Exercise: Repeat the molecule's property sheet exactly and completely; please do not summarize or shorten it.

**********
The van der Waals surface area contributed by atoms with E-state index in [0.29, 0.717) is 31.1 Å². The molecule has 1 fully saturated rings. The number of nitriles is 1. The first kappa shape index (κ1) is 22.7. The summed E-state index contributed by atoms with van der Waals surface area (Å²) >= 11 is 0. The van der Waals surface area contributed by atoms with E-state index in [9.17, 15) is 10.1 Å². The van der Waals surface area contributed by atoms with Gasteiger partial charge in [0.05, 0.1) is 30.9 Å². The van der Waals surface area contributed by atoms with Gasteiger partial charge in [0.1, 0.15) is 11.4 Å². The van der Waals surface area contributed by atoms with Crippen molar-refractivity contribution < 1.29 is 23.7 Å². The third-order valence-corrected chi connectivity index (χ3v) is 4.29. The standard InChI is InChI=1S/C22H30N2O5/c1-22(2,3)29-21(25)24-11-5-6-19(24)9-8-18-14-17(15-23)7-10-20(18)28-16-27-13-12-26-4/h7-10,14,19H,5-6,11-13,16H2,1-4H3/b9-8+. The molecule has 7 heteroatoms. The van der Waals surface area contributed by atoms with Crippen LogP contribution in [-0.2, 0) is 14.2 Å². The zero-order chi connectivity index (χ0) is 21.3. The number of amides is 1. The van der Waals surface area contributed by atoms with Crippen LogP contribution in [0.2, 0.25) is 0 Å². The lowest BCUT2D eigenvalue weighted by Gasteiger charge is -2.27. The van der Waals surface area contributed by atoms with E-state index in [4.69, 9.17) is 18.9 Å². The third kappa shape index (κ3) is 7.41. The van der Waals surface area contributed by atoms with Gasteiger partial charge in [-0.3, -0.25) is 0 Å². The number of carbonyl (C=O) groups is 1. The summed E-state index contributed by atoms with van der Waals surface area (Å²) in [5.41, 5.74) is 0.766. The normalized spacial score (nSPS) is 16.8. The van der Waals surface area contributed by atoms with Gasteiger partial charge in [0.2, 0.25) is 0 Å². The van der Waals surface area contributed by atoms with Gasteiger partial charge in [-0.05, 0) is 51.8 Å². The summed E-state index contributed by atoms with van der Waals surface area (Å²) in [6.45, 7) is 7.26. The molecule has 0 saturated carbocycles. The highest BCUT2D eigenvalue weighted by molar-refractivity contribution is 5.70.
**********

The van der Waals surface area contributed by atoms with E-state index in [0.29, 0.717) is 31.1 Å². The molecule has 1 fully saturated rings. The number of nitriles is 1. The first kappa shape index (κ1) is 22.7. The summed E-state index contributed by atoms with van der Waals surface area (Å²) >= 11 is 0. The van der Waals surface area contributed by atoms with E-state index in [9.17, 15) is 10.1 Å². The van der Waals surface area contributed by atoms with Gasteiger partial charge in [0.05, 0.1) is 30.9 Å². The van der Waals surface area contributed by atoms with Gasteiger partial charge in [0.1, 0.15) is 11.4 Å². The van der Waals surface area contributed by atoms with Crippen molar-refractivity contribution < 1.29 is 23.7 Å². The third-order valence-corrected chi connectivity index (χ3v) is 4.29. The standard InChI is InChI=1S/C22H30N2O5/c1-22(2,3)29-21(25)24-11-5-6-19(24)9-8-18-14-17(15-23)7-10-20(18)28-16-27-13-12-26-4/h7-10,14,19H,5-6,11-13,16H2,1-4H3/b9-8+. The molecule has 7 heteroatoms. The van der Waals surface area contributed by atoms with Crippen LogP contribution in [-0.2, 0) is 14.2 Å². The zero-order chi connectivity index (χ0) is 21.3. The number of amides is 1. The van der Waals surface area contributed by atoms with Crippen LogP contribution in [0.2, 0.25) is 0 Å². The lowest BCUT2D eigenvalue weighted by Gasteiger charge is -2.27. The van der Waals surface area contributed by atoms with E-state index in [4.69, 9.17) is 18.9 Å². The third kappa shape index (κ3) is 7.41. The van der Waals surface area contributed by atoms with Gasteiger partial charge in [-0.3, -0.25) is 0 Å². The number of carbonyl (C=O) groups is 1. The summed E-state index contributed by atoms with van der Waals surface area (Å²) in [5.41, 5.74) is 0.766. The normalized spacial score (nSPS) is 16.8. The van der Waals surface area contributed by atoms with Gasteiger partial charge in [0.2, 0.25) is 0 Å². The van der Waals surface area contributed by atoms with Gasteiger partial charge in [-0.05, 0) is 51.8 Å². The summed E-state index contributed by atoms with van der Waals surface area (Å²) in [6.45, 7) is 7.26. The molecule has 0 saturated carbocycles. The highest BCUT2D eigenvalue weighted by molar-refractivity contribution is 5.70.